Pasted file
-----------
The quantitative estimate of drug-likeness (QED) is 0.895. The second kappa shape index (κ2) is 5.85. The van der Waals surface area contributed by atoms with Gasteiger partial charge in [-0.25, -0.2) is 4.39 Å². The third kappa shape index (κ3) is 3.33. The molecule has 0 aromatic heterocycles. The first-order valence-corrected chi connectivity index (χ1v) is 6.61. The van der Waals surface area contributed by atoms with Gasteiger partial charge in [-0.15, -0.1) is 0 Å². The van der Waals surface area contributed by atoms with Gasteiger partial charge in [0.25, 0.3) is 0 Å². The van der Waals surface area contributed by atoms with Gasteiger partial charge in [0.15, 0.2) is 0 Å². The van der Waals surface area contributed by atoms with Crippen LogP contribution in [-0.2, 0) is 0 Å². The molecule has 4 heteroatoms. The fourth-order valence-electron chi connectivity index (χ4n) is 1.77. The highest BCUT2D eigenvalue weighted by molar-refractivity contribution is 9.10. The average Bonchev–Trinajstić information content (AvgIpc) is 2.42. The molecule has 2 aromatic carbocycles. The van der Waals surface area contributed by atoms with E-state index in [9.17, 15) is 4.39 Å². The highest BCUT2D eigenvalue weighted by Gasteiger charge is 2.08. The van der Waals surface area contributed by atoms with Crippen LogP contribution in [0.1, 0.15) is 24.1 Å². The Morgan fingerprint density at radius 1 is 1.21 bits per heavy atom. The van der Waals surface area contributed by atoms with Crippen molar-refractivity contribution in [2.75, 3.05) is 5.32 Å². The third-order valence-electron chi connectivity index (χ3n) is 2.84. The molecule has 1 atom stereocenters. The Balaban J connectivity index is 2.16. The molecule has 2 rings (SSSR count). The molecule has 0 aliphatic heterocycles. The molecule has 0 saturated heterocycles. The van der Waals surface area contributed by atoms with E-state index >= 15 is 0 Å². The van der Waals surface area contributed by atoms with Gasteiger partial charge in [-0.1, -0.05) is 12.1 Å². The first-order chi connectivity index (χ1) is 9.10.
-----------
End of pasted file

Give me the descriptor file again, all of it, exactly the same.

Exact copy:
The quantitative estimate of drug-likeness (QED) is 0.895. The second kappa shape index (κ2) is 5.85. The van der Waals surface area contributed by atoms with Gasteiger partial charge in [-0.25, -0.2) is 4.39 Å². The third kappa shape index (κ3) is 3.33. The molecule has 0 aromatic heterocycles. The first-order valence-corrected chi connectivity index (χ1v) is 6.61. The van der Waals surface area contributed by atoms with Gasteiger partial charge in [-0.15, -0.1) is 0 Å². The van der Waals surface area contributed by atoms with Gasteiger partial charge in [0.25, 0.3) is 0 Å². The van der Waals surface area contributed by atoms with Gasteiger partial charge in [0.15, 0.2) is 0 Å². The van der Waals surface area contributed by atoms with Crippen LogP contribution in [-0.2, 0) is 0 Å². The molecule has 4 heteroatoms. The fourth-order valence-electron chi connectivity index (χ4n) is 1.77. The highest BCUT2D eigenvalue weighted by molar-refractivity contribution is 9.10. The average Bonchev–Trinajstić information content (AvgIpc) is 2.42. The molecule has 2 aromatic carbocycles. The van der Waals surface area contributed by atoms with E-state index in [9.17, 15) is 4.39 Å². The highest BCUT2D eigenvalue weighted by Gasteiger charge is 2.08. The van der Waals surface area contributed by atoms with Crippen LogP contribution in [0.1, 0.15) is 24.1 Å². The Morgan fingerprint density at radius 1 is 1.21 bits per heavy atom. The van der Waals surface area contributed by atoms with Crippen molar-refractivity contribution in [2.75, 3.05) is 5.32 Å². The third-order valence-electron chi connectivity index (χ3n) is 2.84. The molecule has 1 atom stereocenters. The Balaban J connectivity index is 2.16. The molecule has 2 rings (SSSR count). The molecule has 0 aliphatic heterocycles. The molecule has 0 saturated heterocycles. The van der Waals surface area contributed by atoms with E-state index >= 15 is 0 Å². The van der Waals surface area contributed by atoms with Gasteiger partial charge in [-0.1, -0.05) is 12.1 Å². The first-order chi connectivity index (χ1) is 9.10.